Warfarin sodium is an orally administered anticoagulant drug that is marketed most as Coumadin®. Warfarin affects the vitamin K - dependent clotting factors II, VII, IX, and X. Warfarin is thought to interfere with clotting factor synthesis by inhibiting the C1 subunit of the vitamin K epoxide reductase (VKORC1) enzyme complex, thereby reducing the regeneration of vitamin K1 epoxide. The elimination of warfarin is almost entirely by metabolic conversion to inactive metabolites by cytochrome P450 (CYP) enzymes in liver cells. CYP2C9 is the principal cytochrome P450 enzyme that modulates the anticoagulant activity of warfarin. From the results of clinical studies, genetic variation in the CYP2C9 and/or VKORC1 genes can, in concert with clinical factors, predict how each individual responds to warfarin.
There is perhaps no drug whose therapeutic range is functionally as narrow as that of warfarin. It is widely recognized that dosing of warfarin is difficult, and this has resulted in the development over the last years of the International Normalized Ratio (INR) monitoring system. The INR is routinely reported as the ratio of the patient's prothrombin time to that of a reference population, corrected for the sensitivity of the thromboplastin reagent used. Warfarin dosing is typically adjusted to maintain the INR at 2.5 ± 0.5 and at 3.0 ± 0.5 for higher-risk patients, including those with certain mechanical heart valves.
The clinical value of warfarin
Warfarin is indicated for the prophylaxis and treatment of venous thrombosis and pulmonary embolism, for thromboembolic complications associated with atrial fibrillation and cardiac valve replacement, and in the post-myocardial infarction setting where it is used to reduce the risk of death, recurrent myocardial infarction, and thromboembolic events.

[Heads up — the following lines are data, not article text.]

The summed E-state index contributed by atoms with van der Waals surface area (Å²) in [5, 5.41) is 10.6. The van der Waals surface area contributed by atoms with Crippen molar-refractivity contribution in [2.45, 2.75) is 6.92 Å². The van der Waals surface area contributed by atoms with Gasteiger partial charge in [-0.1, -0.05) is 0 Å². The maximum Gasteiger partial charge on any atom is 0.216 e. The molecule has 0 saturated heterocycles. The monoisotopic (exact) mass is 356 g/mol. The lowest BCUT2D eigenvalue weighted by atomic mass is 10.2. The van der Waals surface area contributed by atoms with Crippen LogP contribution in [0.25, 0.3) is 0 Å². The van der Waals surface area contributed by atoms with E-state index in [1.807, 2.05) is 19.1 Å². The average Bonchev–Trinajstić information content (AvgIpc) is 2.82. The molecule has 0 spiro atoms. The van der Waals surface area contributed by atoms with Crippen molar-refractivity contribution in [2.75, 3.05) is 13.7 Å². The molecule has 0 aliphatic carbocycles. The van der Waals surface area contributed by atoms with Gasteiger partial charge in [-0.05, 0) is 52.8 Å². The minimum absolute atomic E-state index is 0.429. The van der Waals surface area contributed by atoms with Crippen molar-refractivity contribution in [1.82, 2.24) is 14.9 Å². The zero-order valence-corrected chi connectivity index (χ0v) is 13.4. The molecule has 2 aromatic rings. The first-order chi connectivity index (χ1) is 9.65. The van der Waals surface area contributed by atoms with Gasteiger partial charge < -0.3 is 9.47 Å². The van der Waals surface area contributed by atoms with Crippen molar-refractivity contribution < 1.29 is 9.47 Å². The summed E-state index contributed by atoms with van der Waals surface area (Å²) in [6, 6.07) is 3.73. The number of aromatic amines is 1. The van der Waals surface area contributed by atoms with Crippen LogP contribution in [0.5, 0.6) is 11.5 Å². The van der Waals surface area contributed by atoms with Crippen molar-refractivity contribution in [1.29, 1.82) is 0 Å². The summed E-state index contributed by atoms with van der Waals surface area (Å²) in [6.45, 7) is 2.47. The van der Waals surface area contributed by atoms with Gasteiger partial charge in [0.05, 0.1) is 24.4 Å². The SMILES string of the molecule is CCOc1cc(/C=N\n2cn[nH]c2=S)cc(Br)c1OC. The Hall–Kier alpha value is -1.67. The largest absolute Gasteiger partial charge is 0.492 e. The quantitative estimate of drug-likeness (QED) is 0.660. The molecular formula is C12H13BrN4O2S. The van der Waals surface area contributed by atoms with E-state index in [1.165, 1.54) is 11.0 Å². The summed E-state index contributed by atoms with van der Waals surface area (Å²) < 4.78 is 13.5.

Warfarin and dosing variability
Warfarin dosing is highly variable between individuals. Several factors affect warfarin dosing, including nongenetic factors (drug-drug interactions, environmental factors, including diet, alcohol consumption, and smoking), and genetic factors. There is ample evidence that genetic factors explain about 40% of warfarin dosing variability.
Two generalized clinical scenarios exist for warfarin dosing: warfarin resistance and warfarin sensitivity. Warfarin resistance is an infrequently encountered clinical scenario that may be due to mutations in the vitamin K epoxide reductase complex 1 gene (VKORC1), a recently identified target of warfarin inhibition. These mutations make VKORC1 less susceptible to warfarin inhibition. Heterozygosity leads to increased warfarin requirements, generally more than 80 mg/week to maintain appropriate anticoagulation status. Complete inactivation of VKORC1 causes a rare syndrome of multiple coagulation factor defects (combined deficiency of vitamin k-dependent clotting factors, type 2) that is responsive to oral administration of vitamin K.
The more frequent clinical scenario is warfarin sensitivity. In this context, warfarin is used for anticoagulation to produce an increase in the prothrombin time, as expressed by the INR, to between 2 and 3 (or between 2.5 and 3.5 for some artificial heart valves). Some individuals are sensitive to warfarin, requiring decreased dosing; otherwise, the INR may increase significantly above their target range. Major bleeding episodes, including cerebrovascular bleeds, are significant adverse events leading to morbidity and mortality. These are associated with warfarin sensitivity and INR >5.
Genes and polymorphisms that are independent predictors of warfarin dosing variability
Genetic variability of warfarin dosing has been attributed to polymorphisms in genes that encode the enzymes that metabolize warfarin, the targets of warfarin inhibition in the vitamin K cycle, the gene responsible for vitamin K-dependent γ-carboxylation of proteins, and polymorphisms within coagulation factors.